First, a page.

This was coined the ‘index and pinky strum’. I hear a triplet in there so I am lumping it in with my triplet strums category. DISCLAIMER: I usually don’t like to put something out there that has already been done but I think my slant might help simplify it some.

Well, how do you do it?

As you see in the video, it really is a triplet. Index down, index up, pinky up. Repeat.

POINTERS: I only strum the top two strings with my index and the bottom two with my pinky. This can vary and by all means, don’t try too hard to do that. It will work itself out. Those are the basic mechanics of the strum.

THE SECRET: Don’t try to be accurate with the index down, index up, pinky up, etc, etc. Instead… be sloppy. The technique or concept I used to get better at this is pretending I spilled hot water on my hand and I’m wringing it furiously in pain and trying to get the water off.

This means the right hand is going up and down in an effortless and RELAXED manner. And fast.

Thanks to Bob Guz for showing me the chord progression I use to demonstrate. He played in the Shorty Long band and said this was the basis for tin pan alley sound. It’s fun, too.

D, B7, E7, A7 — or — 1, Dominant 6, Dominant 2, Dominant 5

Here ya go..


Cripple Creek: Bluegrass Video and TAB

Download the TAB for Cripple Creek

Well, let’s see. What haven’t I covered? There’s been Irish, Scottish, classical from Rossini, folksy fingerstyle, Hawaiian, Spanishy..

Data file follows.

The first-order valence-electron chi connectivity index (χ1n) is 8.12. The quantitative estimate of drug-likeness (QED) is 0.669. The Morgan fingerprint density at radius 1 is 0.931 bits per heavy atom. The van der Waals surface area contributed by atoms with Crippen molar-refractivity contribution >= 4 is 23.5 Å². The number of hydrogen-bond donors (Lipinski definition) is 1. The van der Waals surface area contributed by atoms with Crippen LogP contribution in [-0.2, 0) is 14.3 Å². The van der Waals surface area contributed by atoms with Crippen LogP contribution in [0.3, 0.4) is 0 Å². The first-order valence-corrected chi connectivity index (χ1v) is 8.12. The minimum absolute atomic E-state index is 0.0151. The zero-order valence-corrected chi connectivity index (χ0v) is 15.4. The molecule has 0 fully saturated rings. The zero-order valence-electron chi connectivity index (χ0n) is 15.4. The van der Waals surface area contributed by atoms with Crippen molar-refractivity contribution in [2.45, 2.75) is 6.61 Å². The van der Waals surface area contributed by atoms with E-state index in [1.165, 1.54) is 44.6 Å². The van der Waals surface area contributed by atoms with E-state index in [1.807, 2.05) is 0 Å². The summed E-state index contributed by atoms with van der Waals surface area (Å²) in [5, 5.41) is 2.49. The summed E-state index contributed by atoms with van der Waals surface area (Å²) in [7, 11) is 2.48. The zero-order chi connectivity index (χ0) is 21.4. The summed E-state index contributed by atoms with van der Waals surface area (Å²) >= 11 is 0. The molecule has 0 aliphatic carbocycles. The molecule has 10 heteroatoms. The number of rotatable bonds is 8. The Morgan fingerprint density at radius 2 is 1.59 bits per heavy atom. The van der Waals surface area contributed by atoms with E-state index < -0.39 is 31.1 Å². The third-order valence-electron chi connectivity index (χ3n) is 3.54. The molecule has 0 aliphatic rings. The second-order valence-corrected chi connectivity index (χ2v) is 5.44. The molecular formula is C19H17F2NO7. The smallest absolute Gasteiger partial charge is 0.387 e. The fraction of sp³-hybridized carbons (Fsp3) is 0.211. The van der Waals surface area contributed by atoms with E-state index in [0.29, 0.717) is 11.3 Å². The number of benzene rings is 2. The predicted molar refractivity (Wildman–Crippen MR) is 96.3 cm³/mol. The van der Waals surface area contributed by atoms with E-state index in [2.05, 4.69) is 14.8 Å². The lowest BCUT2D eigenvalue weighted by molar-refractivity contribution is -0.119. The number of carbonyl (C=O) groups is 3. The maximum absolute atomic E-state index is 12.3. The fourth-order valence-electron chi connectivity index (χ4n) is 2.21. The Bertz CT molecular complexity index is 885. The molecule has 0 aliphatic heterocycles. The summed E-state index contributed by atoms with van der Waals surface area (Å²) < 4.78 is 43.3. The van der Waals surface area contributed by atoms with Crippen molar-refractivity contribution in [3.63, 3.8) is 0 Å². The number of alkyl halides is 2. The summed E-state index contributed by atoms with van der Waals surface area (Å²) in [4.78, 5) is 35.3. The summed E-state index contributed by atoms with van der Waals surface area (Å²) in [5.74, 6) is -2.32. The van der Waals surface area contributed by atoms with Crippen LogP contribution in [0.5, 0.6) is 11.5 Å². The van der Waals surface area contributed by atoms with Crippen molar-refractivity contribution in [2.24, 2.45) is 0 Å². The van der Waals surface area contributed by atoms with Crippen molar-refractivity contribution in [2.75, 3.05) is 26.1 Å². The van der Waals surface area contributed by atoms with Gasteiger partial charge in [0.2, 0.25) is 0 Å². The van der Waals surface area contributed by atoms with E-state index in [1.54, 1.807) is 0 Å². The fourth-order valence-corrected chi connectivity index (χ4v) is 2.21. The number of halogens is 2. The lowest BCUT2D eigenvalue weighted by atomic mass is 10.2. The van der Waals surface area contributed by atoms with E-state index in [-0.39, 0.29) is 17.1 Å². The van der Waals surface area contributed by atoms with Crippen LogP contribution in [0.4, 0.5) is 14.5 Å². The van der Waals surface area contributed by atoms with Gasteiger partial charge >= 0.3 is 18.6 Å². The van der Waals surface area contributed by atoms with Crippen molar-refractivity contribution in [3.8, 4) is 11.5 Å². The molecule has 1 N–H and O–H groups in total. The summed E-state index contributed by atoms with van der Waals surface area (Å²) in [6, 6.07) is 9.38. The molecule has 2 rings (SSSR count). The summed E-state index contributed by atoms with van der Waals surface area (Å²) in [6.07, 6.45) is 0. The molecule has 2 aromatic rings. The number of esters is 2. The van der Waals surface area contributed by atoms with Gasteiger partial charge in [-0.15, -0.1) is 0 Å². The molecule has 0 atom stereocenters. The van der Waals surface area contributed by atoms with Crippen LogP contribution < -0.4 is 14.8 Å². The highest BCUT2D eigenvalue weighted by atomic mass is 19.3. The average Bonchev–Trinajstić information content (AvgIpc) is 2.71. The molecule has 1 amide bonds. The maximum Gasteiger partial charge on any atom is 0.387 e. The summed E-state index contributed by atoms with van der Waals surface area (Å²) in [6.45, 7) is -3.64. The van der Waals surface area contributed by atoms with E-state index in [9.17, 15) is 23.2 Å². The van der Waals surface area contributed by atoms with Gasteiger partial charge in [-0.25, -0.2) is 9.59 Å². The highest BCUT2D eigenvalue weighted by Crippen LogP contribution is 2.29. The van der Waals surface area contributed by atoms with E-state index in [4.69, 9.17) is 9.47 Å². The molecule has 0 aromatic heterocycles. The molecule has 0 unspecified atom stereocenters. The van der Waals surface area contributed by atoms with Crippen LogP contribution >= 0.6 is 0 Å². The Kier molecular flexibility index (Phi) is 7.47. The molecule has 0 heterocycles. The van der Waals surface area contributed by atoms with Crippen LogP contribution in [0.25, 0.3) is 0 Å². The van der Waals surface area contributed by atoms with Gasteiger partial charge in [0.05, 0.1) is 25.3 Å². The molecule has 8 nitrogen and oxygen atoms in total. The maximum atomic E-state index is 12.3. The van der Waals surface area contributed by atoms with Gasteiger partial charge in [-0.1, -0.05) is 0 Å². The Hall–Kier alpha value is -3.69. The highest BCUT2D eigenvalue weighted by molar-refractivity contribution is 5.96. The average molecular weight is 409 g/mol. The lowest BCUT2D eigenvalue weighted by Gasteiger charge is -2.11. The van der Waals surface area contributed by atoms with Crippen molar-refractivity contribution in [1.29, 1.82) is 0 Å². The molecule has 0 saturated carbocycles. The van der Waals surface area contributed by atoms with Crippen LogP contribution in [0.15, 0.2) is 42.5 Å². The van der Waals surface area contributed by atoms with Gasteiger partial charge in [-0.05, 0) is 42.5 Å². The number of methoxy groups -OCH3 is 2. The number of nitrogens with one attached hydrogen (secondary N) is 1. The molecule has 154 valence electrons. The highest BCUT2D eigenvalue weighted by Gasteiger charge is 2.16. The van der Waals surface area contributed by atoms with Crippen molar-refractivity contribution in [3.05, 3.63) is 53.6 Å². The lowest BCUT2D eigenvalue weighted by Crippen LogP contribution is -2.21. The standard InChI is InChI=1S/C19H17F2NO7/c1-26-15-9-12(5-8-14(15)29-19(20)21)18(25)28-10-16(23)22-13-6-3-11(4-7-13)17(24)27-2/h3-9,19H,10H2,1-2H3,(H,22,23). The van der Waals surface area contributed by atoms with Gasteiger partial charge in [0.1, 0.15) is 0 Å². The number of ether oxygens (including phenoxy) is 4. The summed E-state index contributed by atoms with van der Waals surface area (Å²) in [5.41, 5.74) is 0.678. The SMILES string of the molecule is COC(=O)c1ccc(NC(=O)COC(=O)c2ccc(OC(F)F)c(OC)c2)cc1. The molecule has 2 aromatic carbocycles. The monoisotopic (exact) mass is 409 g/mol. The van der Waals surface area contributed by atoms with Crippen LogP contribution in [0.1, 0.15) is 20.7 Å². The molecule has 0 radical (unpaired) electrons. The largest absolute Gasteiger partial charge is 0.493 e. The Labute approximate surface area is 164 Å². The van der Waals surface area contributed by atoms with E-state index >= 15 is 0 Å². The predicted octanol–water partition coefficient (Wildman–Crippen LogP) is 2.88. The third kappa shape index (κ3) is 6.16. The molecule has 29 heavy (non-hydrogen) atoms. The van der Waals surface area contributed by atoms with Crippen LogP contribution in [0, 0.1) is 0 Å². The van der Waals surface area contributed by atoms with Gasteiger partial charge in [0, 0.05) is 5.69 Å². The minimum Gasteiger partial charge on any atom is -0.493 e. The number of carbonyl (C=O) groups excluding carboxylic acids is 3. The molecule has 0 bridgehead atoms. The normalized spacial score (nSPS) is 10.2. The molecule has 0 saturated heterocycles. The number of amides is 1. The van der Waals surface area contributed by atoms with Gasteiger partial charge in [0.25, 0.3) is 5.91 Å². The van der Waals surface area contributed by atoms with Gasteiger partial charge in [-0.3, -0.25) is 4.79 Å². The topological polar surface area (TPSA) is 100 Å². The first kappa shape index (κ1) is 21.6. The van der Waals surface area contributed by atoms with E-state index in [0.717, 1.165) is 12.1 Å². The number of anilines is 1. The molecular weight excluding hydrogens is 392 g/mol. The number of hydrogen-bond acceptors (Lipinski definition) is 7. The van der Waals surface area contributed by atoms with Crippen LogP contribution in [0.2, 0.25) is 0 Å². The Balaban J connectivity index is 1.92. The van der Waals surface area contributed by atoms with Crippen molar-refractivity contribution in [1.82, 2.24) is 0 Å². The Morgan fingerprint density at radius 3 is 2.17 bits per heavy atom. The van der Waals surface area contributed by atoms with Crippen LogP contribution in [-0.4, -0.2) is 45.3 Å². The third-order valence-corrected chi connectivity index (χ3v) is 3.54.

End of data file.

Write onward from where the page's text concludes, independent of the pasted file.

Oh, yea.. BLUEGRASS

Although I’ve touched a little on the claw hammer technique (more old time than bluegrass) I think it’s time for some three finger ukulele bluegrass.

I say “three finger” because it is a technique borrowed from the guitar and banjo that I use frequently. If you remember Folksy Fingerstyle, we are using the same fingers here.

4 – T or P
3 – T or P
2 – i
1 – m

I don’t have the right hand fingering notated on the TAB so pay close attention. Your thumb will ALWAYS pick the 3rd and 4th strings (top two). Your index finger will ALWAYS pick the 2nd (from the bottom) string. Finally, your middle finger will pick the 1st (bottom) string. Therefore your thumb will be doing a sort of alternating bass line.

But don’t think about it that way. Just learn the TAB. It is probably at the intermediate level so be patient. The rolls can be tricky.